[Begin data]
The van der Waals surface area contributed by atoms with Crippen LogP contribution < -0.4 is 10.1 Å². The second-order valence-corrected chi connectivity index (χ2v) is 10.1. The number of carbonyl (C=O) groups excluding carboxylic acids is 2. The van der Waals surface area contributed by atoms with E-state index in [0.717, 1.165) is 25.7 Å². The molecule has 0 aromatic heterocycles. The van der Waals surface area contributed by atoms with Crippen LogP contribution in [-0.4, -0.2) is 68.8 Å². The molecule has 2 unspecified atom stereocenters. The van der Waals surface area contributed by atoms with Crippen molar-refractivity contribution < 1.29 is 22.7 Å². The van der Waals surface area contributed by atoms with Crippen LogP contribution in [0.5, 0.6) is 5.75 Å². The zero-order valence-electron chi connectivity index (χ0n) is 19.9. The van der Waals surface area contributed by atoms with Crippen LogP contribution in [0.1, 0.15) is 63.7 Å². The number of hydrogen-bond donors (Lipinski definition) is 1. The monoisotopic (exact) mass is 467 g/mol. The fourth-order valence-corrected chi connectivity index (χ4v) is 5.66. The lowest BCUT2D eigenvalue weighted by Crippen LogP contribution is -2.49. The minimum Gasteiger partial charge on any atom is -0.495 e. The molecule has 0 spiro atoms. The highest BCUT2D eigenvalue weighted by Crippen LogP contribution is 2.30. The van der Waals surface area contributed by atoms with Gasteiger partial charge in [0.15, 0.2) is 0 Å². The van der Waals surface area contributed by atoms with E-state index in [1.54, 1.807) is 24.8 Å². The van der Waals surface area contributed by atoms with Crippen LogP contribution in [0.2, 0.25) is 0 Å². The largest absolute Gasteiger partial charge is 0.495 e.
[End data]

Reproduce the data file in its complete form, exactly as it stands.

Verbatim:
The van der Waals surface area contributed by atoms with Crippen LogP contribution < -0.4 is 10.1 Å². The second-order valence-corrected chi connectivity index (χ2v) is 10.1. The number of carbonyl (C=O) groups excluding carboxylic acids is 2. The van der Waals surface area contributed by atoms with E-state index in [0.717, 1.165) is 25.7 Å². The molecule has 0 aromatic heterocycles. The van der Waals surface area contributed by atoms with Crippen LogP contribution in [-0.4, -0.2) is 68.8 Å². The molecule has 2 unspecified atom stereocenters. The van der Waals surface area contributed by atoms with Crippen molar-refractivity contribution < 1.29 is 22.7 Å². The van der Waals surface area contributed by atoms with Crippen LogP contribution in [0.5, 0.6) is 5.75 Å². The zero-order valence-electron chi connectivity index (χ0n) is 19.9. The van der Waals surface area contributed by atoms with Crippen LogP contribution in [0.1, 0.15) is 63.7 Å². The number of hydrogen-bond donors (Lipinski definition) is 1. The monoisotopic (exact) mass is 467 g/mol. The fourth-order valence-corrected chi connectivity index (χ4v) is 5.66. The lowest BCUT2D eigenvalue weighted by Crippen LogP contribution is -2.49. The minimum Gasteiger partial charge on any atom is -0.495 e. The molecule has 0 spiro atoms. The highest BCUT2D eigenvalue weighted by Crippen LogP contribution is 2.30. The van der Waals surface area contributed by atoms with Gasteiger partial charge in [0.15, 0.2) is 0 Å². The van der Waals surface area contributed by atoms with E-state index in [1.54, 1.807) is 24.8 Å². The van der Waals surface area contributed by atoms with Crippen LogP contribution in [0.2, 0.25) is 0 Å². The largest absolute Gasteiger partial charge is 0.495 e.